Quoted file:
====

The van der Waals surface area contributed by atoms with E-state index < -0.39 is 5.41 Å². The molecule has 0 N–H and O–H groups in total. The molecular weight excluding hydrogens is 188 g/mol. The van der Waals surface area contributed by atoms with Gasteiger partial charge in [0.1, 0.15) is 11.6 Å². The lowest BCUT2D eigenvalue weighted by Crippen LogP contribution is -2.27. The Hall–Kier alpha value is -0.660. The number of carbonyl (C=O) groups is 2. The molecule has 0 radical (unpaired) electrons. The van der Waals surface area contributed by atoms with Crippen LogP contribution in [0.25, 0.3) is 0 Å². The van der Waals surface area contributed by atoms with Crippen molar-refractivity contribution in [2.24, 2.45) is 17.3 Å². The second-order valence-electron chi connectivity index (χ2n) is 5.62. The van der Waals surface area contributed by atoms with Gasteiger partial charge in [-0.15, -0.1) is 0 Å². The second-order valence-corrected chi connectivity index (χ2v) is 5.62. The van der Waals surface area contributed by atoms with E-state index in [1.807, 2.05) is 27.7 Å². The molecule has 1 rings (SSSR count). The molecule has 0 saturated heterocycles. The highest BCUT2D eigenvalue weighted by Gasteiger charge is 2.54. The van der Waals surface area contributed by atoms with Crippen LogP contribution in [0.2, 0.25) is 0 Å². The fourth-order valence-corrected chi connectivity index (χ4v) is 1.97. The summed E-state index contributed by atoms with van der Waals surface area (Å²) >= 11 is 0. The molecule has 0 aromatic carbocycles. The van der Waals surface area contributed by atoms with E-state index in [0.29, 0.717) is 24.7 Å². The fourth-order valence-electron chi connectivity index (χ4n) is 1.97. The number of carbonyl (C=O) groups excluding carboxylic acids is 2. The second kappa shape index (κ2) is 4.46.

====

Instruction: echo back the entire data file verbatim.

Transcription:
The van der Waals surface area contributed by atoms with E-state index < -0.39 is 5.41 Å². The molecule has 0 N–H and O–H groups in total. The molecular weight excluding hydrogens is 188 g/mol. The van der Waals surface area contributed by atoms with Gasteiger partial charge in [0.1, 0.15) is 11.6 Å². The lowest BCUT2D eigenvalue weighted by Crippen LogP contribution is -2.27. The Hall–Kier alpha value is -0.660. The number of carbonyl (C=O) groups is 2. The molecule has 0 radical (unpaired) electrons. The van der Waals surface area contributed by atoms with Crippen LogP contribution in [0.25, 0.3) is 0 Å². The van der Waals surface area contributed by atoms with Crippen molar-refractivity contribution in [2.24, 2.45) is 17.3 Å². The second-order valence-electron chi connectivity index (χ2n) is 5.62. The van der Waals surface area contributed by atoms with Gasteiger partial charge in [-0.15, -0.1) is 0 Å². The second-order valence-corrected chi connectivity index (χ2v) is 5.62. The van der Waals surface area contributed by atoms with E-state index in [1.807, 2.05) is 27.7 Å². The molecule has 1 rings (SSSR count). The molecule has 0 saturated heterocycles. The highest BCUT2D eigenvalue weighted by Gasteiger charge is 2.54. The van der Waals surface area contributed by atoms with Crippen LogP contribution in [0.2, 0.25) is 0 Å². The fourth-order valence-corrected chi connectivity index (χ4v) is 1.97. The summed E-state index contributed by atoms with van der Waals surface area (Å²) >= 11 is 0. The molecule has 0 aromatic carbocycles. The van der Waals surface area contributed by atoms with E-state index in [0.29, 0.717) is 24.7 Å². The fourth-order valence-electron chi connectivity index (χ4n) is 1.97. The number of carbonyl (C=O) groups excluding carboxylic acids is 2. The second kappa shape index (κ2) is 4.46.